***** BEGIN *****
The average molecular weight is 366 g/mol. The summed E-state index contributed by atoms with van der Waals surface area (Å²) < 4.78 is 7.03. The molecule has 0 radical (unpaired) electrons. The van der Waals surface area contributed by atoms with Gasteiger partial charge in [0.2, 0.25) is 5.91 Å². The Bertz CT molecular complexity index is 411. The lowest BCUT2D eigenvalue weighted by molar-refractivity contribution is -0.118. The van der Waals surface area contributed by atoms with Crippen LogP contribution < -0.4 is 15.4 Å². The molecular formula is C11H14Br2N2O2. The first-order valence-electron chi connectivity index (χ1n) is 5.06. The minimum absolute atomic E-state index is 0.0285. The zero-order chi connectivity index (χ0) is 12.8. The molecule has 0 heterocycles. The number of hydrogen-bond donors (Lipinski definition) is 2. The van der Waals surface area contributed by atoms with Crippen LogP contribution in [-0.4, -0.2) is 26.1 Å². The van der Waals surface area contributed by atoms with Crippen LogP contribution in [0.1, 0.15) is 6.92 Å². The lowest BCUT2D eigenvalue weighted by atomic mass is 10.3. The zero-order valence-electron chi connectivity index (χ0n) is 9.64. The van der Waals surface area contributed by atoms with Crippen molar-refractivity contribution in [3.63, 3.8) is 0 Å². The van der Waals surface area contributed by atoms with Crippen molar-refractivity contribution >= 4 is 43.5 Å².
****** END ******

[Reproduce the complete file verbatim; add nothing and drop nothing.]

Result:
The average molecular weight is 366 g/mol. The summed E-state index contributed by atoms with van der Waals surface area (Å²) < 4.78 is 7.03. The molecule has 0 radical (unpaired) electrons. The van der Waals surface area contributed by atoms with Gasteiger partial charge in [0.2, 0.25) is 5.91 Å². The Bertz CT molecular complexity index is 411. The lowest BCUT2D eigenvalue weighted by molar-refractivity contribution is -0.118. The van der Waals surface area contributed by atoms with Crippen LogP contribution < -0.4 is 15.4 Å². The molecular formula is C11H14Br2N2O2. The first-order valence-electron chi connectivity index (χ1n) is 5.06. The minimum absolute atomic E-state index is 0.0285. The zero-order chi connectivity index (χ0) is 12.8. The molecule has 0 heterocycles. The number of hydrogen-bond donors (Lipinski definition) is 2. The van der Waals surface area contributed by atoms with Crippen LogP contribution in [-0.4, -0.2) is 26.1 Å². The van der Waals surface area contributed by atoms with Crippen LogP contribution in [0.1, 0.15) is 6.92 Å². The lowest BCUT2D eigenvalue weighted by atomic mass is 10.3. The zero-order valence-electron chi connectivity index (χ0n) is 9.64. The van der Waals surface area contributed by atoms with Crippen molar-refractivity contribution in [3.63, 3.8) is 0 Å². The van der Waals surface area contributed by atoms with Crippen molar-refractivity contribution >= 4 is 43.5 Å².